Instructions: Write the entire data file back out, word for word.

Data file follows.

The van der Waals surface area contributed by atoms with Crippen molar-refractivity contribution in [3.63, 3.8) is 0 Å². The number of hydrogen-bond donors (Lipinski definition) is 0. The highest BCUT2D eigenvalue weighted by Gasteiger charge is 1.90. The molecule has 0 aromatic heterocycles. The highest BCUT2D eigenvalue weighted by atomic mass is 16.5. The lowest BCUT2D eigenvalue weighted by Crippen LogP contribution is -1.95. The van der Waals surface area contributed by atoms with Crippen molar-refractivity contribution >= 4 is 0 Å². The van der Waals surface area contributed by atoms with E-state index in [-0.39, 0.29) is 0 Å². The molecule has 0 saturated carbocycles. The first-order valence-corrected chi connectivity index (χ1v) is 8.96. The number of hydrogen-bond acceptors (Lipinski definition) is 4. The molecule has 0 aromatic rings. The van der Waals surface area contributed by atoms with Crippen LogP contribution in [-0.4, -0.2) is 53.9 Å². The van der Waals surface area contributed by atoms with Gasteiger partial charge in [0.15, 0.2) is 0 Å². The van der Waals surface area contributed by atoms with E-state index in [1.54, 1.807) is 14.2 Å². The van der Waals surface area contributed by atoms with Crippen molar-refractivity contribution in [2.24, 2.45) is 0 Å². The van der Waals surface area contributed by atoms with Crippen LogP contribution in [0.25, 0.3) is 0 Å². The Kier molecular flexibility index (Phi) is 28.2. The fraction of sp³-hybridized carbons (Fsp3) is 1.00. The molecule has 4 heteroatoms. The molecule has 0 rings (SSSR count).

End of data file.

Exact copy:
The van der Waals surface area contributed by atoms with Crippen molar-refractivity contribution in [3.63, 3.8) is 0 Å². The number of hydrogen-bond donors (Lipinski definition) is 0. The highest BCUT2D eigenvalue weighted by Gasteiger charge is 1.90. The molecule has 0 aromatic heterocycles. The highest BCUT2D eigenvalue weighted by atomic mass is 16.5. The lowest BCUT2D eigenvalue weighted by Crippen LogP contribution is -1.95. The van der Waals surface area contributed by atoms with Crippen molar-refractivity contribution >= 4 is 0 Å². The van der Waals surface area contributed by atoms with E-state index in [-0.39, 0.29) is 0 Å². The molecule has 0 saturated carbocycles. The first-order valence-corrected chi connectivity index (χ1v) is 8.96. The number of hydrogen-bond acceptors (Lipinski definition) is 4. The molecule has 0 aromatic rings. The van der Waals surface area contributed by atoms with Crippen LogP contribution in [-0.4, -0.2) is 53.9 Å². The van der Waals surface area contributed by atoms with Gasteiger partial charge in [0.15, 0.2) is 0 Å². The van der Waals surface area contributed by atoms with E-state index in [1.54, 1.807) is 14.2 Å². The van der Waals surface area contributed by atoms with Crippen molar-refractivity contribution in [2.24, 2.45) is 0 Å². The van der Waals surface area contributed by atoms with Crippen LogP contribution in [0.25, 0.3) is 0 Å². The Kier molecular flexibility index (Phi) is 28.2. The fraction of sp³-hybridized carbons (Fsp3) is 1.00. The molecule has 4 heteroatoms. The molecule has 0 rings (SSSR count).